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House prices predicted to rise as optimism grows

House prices predicted to rise as optimism grows

Category: Mortgages

Updated: 13/06/2011
First Published: 13/06/2011

This article was correct at the time of publication. It is now over 6 months old so the content may be out of date.

Confidence in the property market appears to be growing after more Britons said they expect house prices to rise rather than fall over the next 12 months.

Even though prices fell in April, one in three (33%) people questioned by Halifax believe prices will rise this year.

Just under a quarter (23%) are expecting prices to fall.

Despite the optimism, the majority still think that any house price movement over the next year will be relatively small.

More than half (57%) expect any change to be between +5% and -5%, while a further quarter (26%) think prices will remain the same.

Although exactly half of those surveyed think it would be a good time to buy over the next three months, the economic uncertainty is expected to keep the shackles on demand for property.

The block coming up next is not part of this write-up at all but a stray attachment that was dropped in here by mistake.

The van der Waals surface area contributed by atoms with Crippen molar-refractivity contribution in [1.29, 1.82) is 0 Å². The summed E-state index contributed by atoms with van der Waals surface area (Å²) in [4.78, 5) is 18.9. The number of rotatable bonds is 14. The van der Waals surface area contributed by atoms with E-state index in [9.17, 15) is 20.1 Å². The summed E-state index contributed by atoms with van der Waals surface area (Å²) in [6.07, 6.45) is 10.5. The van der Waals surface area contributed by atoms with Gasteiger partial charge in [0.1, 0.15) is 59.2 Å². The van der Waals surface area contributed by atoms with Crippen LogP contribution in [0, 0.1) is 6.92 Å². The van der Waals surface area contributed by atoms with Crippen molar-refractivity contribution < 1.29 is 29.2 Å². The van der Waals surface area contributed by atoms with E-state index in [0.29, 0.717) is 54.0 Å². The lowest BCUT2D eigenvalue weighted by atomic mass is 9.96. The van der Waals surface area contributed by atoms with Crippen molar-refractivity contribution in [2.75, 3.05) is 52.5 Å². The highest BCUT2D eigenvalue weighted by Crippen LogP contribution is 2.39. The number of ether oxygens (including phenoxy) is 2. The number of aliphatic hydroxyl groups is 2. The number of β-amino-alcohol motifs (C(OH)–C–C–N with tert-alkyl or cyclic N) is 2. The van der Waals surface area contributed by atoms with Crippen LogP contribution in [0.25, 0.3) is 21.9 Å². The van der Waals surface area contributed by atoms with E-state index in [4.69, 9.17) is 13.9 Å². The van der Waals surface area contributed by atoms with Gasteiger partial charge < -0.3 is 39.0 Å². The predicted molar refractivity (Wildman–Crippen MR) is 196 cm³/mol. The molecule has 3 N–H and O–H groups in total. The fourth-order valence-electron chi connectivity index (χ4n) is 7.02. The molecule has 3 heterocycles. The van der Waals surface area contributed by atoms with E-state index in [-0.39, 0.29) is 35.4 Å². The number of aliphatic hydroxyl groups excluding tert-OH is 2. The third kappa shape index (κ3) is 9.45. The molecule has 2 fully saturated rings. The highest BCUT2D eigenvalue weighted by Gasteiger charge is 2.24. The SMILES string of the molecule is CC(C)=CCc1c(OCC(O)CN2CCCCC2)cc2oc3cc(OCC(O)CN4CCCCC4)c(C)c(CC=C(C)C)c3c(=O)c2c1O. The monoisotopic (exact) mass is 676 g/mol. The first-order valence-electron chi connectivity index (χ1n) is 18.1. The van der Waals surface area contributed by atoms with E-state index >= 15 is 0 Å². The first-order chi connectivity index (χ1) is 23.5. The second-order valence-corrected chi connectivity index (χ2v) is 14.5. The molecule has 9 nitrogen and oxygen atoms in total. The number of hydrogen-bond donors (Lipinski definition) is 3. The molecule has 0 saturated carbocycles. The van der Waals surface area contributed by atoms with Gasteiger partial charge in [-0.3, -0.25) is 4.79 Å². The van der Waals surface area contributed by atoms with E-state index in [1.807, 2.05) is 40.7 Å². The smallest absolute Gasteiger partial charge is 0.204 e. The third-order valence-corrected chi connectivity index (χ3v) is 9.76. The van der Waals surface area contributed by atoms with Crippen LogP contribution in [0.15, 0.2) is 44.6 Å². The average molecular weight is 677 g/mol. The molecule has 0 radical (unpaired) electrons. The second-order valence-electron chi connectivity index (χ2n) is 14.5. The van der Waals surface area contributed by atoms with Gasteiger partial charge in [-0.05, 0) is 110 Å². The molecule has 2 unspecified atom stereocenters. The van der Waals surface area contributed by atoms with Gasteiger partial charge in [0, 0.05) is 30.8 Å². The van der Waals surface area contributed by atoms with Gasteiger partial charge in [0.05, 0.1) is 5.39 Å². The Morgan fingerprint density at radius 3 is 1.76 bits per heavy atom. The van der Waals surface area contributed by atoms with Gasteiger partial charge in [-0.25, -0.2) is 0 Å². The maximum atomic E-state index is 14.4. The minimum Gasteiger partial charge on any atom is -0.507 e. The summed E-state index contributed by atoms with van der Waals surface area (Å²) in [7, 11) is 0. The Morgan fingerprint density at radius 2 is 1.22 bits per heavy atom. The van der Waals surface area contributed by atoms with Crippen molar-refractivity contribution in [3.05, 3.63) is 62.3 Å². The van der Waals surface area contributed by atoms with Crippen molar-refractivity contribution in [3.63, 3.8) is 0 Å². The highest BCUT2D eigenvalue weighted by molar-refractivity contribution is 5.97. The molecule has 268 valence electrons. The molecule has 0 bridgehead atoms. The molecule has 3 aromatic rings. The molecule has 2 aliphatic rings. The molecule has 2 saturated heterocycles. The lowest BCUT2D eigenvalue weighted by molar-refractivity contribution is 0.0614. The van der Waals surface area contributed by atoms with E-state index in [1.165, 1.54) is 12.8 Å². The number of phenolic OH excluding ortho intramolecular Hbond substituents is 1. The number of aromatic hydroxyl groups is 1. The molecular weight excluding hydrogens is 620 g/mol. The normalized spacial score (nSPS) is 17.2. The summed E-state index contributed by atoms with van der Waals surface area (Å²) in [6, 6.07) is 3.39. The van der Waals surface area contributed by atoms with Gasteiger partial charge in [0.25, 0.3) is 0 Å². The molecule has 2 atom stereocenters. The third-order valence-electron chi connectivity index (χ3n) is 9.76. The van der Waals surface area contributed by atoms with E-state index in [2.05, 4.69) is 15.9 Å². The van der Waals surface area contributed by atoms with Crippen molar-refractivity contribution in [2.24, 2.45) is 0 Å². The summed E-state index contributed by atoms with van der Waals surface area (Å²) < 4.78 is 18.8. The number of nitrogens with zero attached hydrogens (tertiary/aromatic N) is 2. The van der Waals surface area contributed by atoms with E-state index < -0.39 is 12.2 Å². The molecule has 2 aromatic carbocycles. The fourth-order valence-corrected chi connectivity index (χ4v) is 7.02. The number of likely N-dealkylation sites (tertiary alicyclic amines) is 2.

Concerns over job security was found to be the biggest barrier to buying a home, with other potential headwinds facing home buyers including household finances and fears interest rates could soon rise.

Also putting many people off attempting to enter the property market is the size of the deposit believed to be needed to put down on a property.

Although over a quarter (27%) thought that the general availability of mortgages was one of the main obstacles to buying a property, the latest research from suggests the situation might be improving.

While the number of first time buyer mortgages available has increased, the average cost of the deals has been falling.

There are currently 183 mortgage products available for first time buyers to choose from, compared with just 62 which were on the table in June 2009.

Of the 183 products aimed at first time buyers, 31 are available to those with just a 5% deposit, up from 19 at the same point last year.

In addition, the cost of such deals has been coming down of late.

The average first time buyer rate today is 5.22%, down from 5.37% a year ago, and 5.63% in June 2009.

"As well as high mortgage rates, many borrowers have found it incredibly difficult to find funds for large deposits, often entirely beyond their financial capabilities," said Louise Holmes, spokesperson for

"Higher loan-to-value mortgages have made a return to the market over recent months, suggesting lenders are taking positive steps to help the first time buyer market."

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